Three Benefits of Recording Surgical Videos
Intraoperative video recording is quickly becoming the standard of care across surgical specialties, and with good reason. Recorded surgical videos are a valuable educational tool for trainees and experienced surgeons alike and improve the transparency and quality of care provided in the OR. Let’s take a deeper look at what this means for day-to-day surgical practice and patient outcomes.
1. Recording Surgical Video Provides More Transparency
Improving transparency regarding surgical practices is important for both surgeons and patients. Patients experience anxiety about undergoing surgery and are interested in understanding what happens when they are under anesthesia.
For surgeons, having recorded surgical video available for review is an invaluable tool for managing postoperative patients. One surgeon whose hospital has been automatically recording all surgical video for over a decade described a patient who had undergone emergency surgery the night before, but was worsening the next day.
Upon review of the recorded surgical procedure, it was noted that a small bowel perforation was missed the prior night. Without the benefit of recorded surgical video, determination of the cause of the patient’s worsening would likely have taken much longer. A study of recorded bariatric surgeries found similar benefits in identifying postoperative complications by reviewing recorded surgical video.
Notably, the surgeon mentioned above also reported there were “three or four” instances of recorded surgical video being submitted for legal cases over the decade since they began automatically recording. In each instance, the case was settled in favor of the hospital.
2. Recorded Surgical Footage Can Be Used For Training & Education
Recorded surgical video provides the opportunity for trainees to gain exposure to exponentially more surgical procedures than they are otherwise able to by only attending procedures in person. Surgical residents with access to recorded surgical videos report accessing them to prepare for upcoming cases, improve their surgical anatomical knowledge, and review cases in which they participated to solidify their skills.
Importantly, the use of surgical video to prepare for surgical cases has been associated with a decreased procedural error rate when performing the procedure that was studied. Taking recorded video to the next step in surgical training, cases performed by residents that are recorded can later be reviewed by multiple surgeons for feedback and evaluation.
The educational benefits of recorded surgical video don’t end with trainees. Even experienced surgeons benefit from refining and continuously improving their skills, and studies suggest that self-evaluation is not the best method of skills assessment. The objective data provided by surgical video recordings can provide the necessary data for surgeons to make actionable changes.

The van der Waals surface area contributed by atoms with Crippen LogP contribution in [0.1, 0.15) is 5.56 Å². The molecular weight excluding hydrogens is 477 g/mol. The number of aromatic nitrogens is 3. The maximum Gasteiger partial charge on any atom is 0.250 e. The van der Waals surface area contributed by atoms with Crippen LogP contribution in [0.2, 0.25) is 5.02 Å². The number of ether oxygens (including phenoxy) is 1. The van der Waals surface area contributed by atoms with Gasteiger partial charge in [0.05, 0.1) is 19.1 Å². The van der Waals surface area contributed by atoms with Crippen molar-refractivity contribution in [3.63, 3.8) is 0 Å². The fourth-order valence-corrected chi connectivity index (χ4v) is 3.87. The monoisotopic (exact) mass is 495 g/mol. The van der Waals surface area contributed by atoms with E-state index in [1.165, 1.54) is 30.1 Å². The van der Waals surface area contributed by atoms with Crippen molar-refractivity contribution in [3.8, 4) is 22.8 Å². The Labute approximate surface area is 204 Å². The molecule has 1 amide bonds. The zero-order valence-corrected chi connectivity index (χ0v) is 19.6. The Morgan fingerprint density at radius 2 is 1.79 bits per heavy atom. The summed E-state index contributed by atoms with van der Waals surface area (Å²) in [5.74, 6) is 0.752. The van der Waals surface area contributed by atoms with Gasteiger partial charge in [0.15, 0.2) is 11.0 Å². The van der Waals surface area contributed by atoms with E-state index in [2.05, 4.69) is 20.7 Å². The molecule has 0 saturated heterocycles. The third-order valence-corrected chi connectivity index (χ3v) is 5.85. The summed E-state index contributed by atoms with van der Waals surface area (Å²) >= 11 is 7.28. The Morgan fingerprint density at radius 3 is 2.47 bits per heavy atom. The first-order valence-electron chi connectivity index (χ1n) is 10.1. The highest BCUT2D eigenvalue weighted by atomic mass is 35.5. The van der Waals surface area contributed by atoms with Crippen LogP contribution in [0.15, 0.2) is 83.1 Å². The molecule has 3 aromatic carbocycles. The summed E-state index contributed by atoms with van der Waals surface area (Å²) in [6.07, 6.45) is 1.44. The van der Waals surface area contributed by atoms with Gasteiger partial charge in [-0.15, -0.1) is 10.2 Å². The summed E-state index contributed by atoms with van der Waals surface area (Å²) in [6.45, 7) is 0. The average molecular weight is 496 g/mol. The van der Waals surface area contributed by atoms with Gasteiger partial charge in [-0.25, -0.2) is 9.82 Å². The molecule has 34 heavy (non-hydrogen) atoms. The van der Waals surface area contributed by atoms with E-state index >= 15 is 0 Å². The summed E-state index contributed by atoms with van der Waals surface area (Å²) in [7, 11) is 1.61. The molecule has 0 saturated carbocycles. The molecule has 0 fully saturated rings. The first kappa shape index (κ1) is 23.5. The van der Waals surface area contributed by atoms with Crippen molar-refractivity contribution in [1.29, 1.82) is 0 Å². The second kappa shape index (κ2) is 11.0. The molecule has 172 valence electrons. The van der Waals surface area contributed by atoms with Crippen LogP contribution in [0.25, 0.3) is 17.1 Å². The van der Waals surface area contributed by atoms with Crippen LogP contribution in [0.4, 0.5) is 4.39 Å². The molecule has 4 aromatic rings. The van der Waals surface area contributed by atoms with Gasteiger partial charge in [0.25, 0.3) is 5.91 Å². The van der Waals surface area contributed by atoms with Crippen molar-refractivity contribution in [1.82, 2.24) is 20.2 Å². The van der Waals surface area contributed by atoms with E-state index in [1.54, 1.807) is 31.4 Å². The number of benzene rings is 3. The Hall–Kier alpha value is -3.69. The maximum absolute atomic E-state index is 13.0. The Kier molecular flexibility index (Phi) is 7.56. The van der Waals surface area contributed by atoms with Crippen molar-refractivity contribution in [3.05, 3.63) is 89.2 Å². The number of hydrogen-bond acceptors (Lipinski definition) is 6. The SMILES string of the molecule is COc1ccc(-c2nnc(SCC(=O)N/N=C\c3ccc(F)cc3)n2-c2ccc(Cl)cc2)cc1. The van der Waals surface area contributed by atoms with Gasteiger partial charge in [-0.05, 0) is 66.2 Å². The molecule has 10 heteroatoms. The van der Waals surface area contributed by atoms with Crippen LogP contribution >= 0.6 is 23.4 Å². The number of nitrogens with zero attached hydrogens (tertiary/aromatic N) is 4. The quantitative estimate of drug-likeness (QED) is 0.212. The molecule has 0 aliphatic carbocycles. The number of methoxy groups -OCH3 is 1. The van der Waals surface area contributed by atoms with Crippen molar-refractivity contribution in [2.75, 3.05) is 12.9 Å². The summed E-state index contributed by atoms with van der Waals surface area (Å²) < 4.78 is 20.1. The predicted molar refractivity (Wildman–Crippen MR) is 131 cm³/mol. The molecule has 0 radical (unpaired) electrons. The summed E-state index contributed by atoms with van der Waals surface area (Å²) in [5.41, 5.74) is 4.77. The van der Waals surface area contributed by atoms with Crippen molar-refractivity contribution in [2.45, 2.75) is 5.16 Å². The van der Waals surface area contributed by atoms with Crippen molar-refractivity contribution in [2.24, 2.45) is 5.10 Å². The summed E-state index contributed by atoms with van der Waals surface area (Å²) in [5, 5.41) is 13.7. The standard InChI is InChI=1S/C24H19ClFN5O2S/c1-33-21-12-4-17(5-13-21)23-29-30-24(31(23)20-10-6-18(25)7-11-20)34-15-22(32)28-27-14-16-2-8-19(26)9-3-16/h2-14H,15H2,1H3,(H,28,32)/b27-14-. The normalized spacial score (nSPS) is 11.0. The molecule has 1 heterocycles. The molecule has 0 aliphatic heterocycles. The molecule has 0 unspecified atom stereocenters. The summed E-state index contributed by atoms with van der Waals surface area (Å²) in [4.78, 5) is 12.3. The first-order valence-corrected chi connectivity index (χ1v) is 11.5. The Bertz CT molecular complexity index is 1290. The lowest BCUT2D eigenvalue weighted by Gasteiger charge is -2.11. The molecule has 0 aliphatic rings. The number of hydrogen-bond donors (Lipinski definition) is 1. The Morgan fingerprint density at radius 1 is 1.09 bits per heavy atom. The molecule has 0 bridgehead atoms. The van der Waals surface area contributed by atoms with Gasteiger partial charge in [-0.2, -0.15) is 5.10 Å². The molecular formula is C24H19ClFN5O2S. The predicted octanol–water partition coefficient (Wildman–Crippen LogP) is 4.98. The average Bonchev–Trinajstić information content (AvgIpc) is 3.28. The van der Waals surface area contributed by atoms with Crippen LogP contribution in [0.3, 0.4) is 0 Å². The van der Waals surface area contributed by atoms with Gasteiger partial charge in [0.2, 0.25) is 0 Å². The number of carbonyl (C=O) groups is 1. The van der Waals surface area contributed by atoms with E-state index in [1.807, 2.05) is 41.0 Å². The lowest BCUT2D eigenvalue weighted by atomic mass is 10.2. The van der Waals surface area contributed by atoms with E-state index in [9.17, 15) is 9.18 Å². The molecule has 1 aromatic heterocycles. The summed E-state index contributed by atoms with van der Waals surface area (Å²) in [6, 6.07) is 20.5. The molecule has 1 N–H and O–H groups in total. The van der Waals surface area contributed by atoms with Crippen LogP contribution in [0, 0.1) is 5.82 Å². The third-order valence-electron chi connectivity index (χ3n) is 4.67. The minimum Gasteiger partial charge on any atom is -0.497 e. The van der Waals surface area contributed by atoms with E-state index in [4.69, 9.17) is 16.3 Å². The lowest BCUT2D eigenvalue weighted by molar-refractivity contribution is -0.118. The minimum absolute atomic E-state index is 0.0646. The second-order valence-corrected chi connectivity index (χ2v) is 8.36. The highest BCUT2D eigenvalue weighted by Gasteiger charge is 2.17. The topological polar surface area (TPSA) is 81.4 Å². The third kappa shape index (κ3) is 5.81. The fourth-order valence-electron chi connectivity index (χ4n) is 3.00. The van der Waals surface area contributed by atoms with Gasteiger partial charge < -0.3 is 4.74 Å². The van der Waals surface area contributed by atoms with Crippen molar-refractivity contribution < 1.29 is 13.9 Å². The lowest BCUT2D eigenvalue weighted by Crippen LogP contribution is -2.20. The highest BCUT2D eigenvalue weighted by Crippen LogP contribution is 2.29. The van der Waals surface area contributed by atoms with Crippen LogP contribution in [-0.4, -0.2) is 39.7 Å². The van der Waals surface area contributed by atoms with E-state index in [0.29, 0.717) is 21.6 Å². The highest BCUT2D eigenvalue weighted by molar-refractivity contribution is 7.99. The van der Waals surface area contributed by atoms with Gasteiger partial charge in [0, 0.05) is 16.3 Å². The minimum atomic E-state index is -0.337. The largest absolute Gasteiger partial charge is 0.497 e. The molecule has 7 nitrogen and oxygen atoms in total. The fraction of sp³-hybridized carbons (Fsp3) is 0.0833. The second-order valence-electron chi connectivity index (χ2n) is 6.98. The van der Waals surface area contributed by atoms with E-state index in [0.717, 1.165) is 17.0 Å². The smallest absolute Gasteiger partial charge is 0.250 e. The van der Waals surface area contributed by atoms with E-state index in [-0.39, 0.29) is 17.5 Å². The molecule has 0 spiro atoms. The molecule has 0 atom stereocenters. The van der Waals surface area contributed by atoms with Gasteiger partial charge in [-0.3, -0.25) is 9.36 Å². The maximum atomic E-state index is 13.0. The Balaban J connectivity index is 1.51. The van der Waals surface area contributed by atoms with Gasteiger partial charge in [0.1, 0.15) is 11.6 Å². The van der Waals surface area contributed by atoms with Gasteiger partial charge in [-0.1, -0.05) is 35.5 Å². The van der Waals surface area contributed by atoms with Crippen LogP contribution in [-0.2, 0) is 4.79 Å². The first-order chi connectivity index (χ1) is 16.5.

3. Surgical Video Provides Information Needed For Quality Improvement
The bottom line is that surgical video recordings are enormous sets of data that provide otherwise unavailable information about what occurs in the OR. For surgeons and hospitals looking to improve the quality of care they offer, recording surgical video is the first step in gathering the data needed to do this.
Consider the current use of patient outcomes to drive quality improvement initiatives. Without intraoperative data, how can a link (or lack thereof) between what happens in the OR and patient outcomes be established? Often, it cannot.
In this realm, there is an opportunity to pair recorded surgical video with AI technologies to gain deeper insight into practice variability and surgical outcomes than is possible with manual review alone, which is inherently limited by time and cost restraints.
AI tools paired with surgical video recording can identify steps in a surgical procedure, offer suggestions for clinical decision making, and enhance intraoperative diagnosis. The integration of such tools into everyday surgical care provides the specific feedback needed to improve patient outcomes.
Why Aren’t All Surgical Videos Recorded?
Simply put, automation is the key to success with surgical video recording. Without automation, surgeons are unlikely to remember to manually record each procedure they perform when it involves an additional step to everything else they are doing to prepare for a case. Investing in a technology that offers automatic recording is an essential step in collecting surgical data and improving outcomes.
Failing to Record Surgical Video Leaves Valuable Data on the Table
If your institution isn’t currently recording all surgical procedures, you are lacking a large and essential data set that can be used to improve quality, transparency, education, and patient outcomes. Especially given that video is already used regularly in laparoscopic and endoscopic procedures, integrating software that automatically records video from tools already in use is a simple step that can result in a great leap forward in your institution’s technological, safety, and quality capabilities. Knowledge is power, and recorded surgical video gives your institution the power to create a culture of continuous improvement that benefits patients and surgeons.